The Story of Listerine Bourbon

Bourbon

April 22, 2022

Note: This is a new feature series, “The Story,” that will highlight a personal story or one from an historical bourbon figure or contemporary industry person.

Mail call. It’s the most glorious moment in a deployed soldier’s life. 

 After hours of patrols, sweating mortars and enduring the stench of burnt trash, on one day in Iraq in 2004, I was really homesick and missed my friends. Opening a letter made me feel like I was back on the mean streets of downtown Milwaukee or throwing a pledge into Duck Pond at Oklahoma State. Ah, the good ole days.

The letter was on thick paper with torn edges with cursive handwriting asking: “Is there anything I can send you?” 

Care packages usually included some homemade cookies, baby wipes, a keepsake or two and touching thoughts. All brought heartfelt joy. I pondered my friend’s question and knew exactly what I wanted her to send–bourbon. There’s just one problem: Alcohol was against our general orders. With that said, there were actual bars on bases, hidden yet accessible, and they had a ton of bourbon.

I couldn’t wait to send her my request. And fortunately, I had access to email, so I wrote: “Do you think you could sneak me some Jim Beam or Jack Daniel’s?”

“Yes,” she wrote back, “but how?”

Regular Listerine’s color was similar to whiskey, I thought: “Pour out the mouthwash and replace with bourbon.” I’m not sure if I had heard of that being done before or if it was my idea, but MPs and the U.S. Postal Service were known for opening packages and looking for contraband. This was my best bet.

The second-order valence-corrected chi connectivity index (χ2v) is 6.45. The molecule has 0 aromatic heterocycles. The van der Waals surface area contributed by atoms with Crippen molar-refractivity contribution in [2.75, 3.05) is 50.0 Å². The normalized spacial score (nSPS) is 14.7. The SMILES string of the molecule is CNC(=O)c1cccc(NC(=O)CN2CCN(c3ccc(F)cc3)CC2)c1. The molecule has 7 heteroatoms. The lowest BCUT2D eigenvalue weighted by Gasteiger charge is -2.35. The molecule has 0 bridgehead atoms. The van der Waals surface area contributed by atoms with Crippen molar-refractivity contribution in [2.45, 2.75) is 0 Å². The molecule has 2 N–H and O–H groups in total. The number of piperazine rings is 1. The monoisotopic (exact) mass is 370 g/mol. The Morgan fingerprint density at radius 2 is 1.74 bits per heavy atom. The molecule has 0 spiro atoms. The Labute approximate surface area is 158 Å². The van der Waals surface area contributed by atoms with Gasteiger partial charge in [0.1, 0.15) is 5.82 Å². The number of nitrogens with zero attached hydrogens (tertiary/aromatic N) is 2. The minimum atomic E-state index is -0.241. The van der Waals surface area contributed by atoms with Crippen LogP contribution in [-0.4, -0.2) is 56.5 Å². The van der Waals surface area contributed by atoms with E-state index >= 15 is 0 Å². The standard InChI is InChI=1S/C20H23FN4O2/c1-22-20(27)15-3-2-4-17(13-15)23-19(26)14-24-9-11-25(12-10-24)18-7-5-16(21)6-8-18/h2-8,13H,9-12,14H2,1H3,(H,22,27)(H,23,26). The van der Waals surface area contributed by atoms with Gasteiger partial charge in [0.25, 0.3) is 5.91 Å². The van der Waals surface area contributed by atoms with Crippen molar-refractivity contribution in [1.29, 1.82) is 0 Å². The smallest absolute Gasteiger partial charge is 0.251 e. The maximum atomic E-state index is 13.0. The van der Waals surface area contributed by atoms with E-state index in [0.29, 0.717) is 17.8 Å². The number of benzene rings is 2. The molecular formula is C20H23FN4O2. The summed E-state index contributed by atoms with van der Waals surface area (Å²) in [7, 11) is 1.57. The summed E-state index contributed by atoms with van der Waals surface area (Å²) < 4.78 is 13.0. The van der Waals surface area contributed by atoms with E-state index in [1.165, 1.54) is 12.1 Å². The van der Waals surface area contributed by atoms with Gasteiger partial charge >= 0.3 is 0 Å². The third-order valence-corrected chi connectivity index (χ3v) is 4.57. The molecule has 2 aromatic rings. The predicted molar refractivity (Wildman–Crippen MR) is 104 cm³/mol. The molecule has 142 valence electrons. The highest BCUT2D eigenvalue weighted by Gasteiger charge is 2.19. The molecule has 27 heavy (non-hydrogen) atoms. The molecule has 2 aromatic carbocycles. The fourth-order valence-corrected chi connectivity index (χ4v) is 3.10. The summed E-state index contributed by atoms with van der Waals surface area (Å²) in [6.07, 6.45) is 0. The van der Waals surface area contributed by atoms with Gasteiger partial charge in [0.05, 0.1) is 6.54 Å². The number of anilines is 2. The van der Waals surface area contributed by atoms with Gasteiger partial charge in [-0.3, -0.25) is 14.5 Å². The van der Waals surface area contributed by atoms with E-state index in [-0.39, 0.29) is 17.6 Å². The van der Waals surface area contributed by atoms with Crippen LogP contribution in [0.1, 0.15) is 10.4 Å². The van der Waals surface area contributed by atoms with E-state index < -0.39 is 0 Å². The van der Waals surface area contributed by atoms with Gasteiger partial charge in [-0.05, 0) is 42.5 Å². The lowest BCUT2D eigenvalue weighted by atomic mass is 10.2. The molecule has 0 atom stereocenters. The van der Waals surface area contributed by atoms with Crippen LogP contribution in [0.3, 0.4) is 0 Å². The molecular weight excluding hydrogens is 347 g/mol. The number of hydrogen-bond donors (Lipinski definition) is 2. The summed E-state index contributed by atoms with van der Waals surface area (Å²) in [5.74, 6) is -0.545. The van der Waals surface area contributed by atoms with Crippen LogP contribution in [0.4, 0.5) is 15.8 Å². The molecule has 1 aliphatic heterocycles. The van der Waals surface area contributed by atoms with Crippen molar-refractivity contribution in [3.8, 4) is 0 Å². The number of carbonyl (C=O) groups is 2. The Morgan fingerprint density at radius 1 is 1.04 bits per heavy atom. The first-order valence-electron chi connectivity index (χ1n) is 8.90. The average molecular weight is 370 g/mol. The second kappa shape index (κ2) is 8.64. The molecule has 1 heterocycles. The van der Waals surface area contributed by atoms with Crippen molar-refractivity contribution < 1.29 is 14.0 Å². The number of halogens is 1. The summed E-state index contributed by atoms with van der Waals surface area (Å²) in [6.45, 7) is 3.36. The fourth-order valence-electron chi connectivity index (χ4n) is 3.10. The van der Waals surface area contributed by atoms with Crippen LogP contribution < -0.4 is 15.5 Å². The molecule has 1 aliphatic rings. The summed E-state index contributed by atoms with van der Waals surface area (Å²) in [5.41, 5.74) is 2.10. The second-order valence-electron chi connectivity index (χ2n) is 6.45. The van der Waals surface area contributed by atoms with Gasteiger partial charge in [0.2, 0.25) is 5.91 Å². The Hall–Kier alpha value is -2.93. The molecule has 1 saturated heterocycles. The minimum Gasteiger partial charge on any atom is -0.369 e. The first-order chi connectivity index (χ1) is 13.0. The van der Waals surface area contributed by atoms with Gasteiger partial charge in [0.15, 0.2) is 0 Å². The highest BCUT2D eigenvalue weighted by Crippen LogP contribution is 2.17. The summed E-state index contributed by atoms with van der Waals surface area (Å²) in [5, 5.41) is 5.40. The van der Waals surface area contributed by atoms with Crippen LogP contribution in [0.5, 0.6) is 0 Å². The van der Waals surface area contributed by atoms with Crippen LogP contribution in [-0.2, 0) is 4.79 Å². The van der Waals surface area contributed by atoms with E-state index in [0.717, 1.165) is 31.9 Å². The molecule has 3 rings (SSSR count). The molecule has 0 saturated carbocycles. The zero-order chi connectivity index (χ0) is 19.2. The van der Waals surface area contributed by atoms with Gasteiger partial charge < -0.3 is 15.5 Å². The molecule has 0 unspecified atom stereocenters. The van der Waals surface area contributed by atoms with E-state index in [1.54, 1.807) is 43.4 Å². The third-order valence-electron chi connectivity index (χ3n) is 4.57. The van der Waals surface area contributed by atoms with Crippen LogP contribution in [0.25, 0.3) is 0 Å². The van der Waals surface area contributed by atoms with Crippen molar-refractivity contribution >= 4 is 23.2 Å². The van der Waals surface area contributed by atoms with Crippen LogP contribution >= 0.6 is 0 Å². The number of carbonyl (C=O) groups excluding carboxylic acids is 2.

When the package arrived, the bottle was wrapped in a wax paper and peanut packing shells fell all over my bunk. I hoisted the shimmering Listerine bottle into the air, without even reading her note, and yelled to my battle buddy–”whiskey.” 

I met my fellow NCOs in NCO Alley, the alley between our living quarters, gave each sergeant a healthy pour in styrofoam cups. Another sergeant passed out cigars. We sat down on flimsy red plastic chairs, smoked and joked, washing it all down with Jack Daniel’s and looked up at stars so big that it felt like you could reach out and touch one. It was one of the few silent nights in Iraq. No gunfire. No car bombs, mortars or rockets. We were meant to have this night.

The next day, my body armor fit a little more snug than normal, and I went back out on patrols with the infantry. As an Army photojournalist, I documented the worst of war–beheading chambers, car bombs, firefights, mortars, rockets and dead bodies–and positive efforts, such as rebuilt schools. On patrols, I always felt the mission was just to walk around until somebody shot at us, which they usually did. But this day was different. I couldn’t stop thinking about how wonderful it was to feel normal again, to have whiskey in a cup and just relax.

Whiskey gave me a taste of home.

My life’s changed so much since then. But when I close my eyes and think about the wonderful pours I’ve enjoyed–the Old Crow Chessman, 1920s Laphroaig, 1800s-era Cognac and countless rums and bourbons straight from the barrel–few tastes can beat how the Listerine bourbon made me feel.

Jack Daniel’s never tasted so good.

Fred Minnick served in Iraq in 2004-2005. His book, Camera Boy: An Army Journalist’s War in Iraq, became a Wall Street Journal-bestselling ebook.

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